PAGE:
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When there's no one to say goodbye, volunteers attend burials for the poor

By Brett Barrouquere, The Associated Press

Kate Hopkins didn't know the man in the casket, never met him or his family. Yet, Hopkins stood watch over 48-year-old Francisco Carmona's funeral on a gray, cold day at a county-owned cemetery in south Louisville.

Hopkins joined a group of high school students, a few county employees and a deputy coroner on Feb. 6 to ensure that Carmona, who died in January in a Louisville hospital with no family or friends, had a service — the 91st service for the poor in Louisville since Nov. 1.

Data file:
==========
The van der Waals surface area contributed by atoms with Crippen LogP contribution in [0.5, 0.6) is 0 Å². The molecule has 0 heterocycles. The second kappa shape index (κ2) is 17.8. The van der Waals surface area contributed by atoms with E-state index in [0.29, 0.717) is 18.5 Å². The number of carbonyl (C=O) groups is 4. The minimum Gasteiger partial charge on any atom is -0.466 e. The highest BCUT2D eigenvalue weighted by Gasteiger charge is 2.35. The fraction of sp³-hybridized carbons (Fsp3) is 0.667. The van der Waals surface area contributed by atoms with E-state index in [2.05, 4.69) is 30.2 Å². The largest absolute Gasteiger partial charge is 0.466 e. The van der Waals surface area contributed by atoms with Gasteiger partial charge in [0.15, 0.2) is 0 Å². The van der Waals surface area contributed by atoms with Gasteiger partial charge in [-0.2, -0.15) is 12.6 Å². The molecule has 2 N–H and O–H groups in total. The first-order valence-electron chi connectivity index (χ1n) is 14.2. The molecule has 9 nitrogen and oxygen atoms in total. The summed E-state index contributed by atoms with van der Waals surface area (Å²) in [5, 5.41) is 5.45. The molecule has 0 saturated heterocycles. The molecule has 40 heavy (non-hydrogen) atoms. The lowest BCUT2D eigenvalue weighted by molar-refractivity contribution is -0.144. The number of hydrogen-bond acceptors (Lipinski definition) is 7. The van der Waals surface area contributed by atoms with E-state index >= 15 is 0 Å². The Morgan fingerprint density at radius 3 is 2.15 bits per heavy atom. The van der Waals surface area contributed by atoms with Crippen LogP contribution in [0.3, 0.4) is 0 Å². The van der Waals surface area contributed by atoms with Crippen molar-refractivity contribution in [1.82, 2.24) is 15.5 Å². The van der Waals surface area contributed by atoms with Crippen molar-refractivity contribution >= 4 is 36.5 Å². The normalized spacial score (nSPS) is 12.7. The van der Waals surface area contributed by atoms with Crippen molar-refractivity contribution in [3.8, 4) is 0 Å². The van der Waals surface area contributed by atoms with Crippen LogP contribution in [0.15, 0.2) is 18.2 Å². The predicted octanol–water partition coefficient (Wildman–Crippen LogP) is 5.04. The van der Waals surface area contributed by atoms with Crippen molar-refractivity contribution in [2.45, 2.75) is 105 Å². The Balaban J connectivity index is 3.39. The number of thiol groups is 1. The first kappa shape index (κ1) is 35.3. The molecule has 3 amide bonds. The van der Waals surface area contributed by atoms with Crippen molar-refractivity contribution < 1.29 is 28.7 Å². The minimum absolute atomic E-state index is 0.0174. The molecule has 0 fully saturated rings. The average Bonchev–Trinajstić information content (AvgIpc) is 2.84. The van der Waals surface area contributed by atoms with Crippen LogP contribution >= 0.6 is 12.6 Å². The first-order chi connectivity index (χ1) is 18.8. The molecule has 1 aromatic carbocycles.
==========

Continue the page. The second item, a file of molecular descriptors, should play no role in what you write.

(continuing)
Counties across Kentucky, like much of the country, are seeing more cases of unclaimed bodies and families who can't afford to bury or cremate a loved one. Every situation is unique, but coroners and local government officials tell a similar story: The economic downturn has left many people without the money to pay for funeral services that can cost thousands of dollars, and it's falling on cities and states to cover the bills. Continue reading.

Editor's note: The Associated Press made these images available to NBC News on Feb. 26.

Workers prepare to bury Francisco Carmona on Feb. 6, as graves await the indigent at Meadow View Cemetery, Louisville's current Potter's Field.Brian Bohannon / AP

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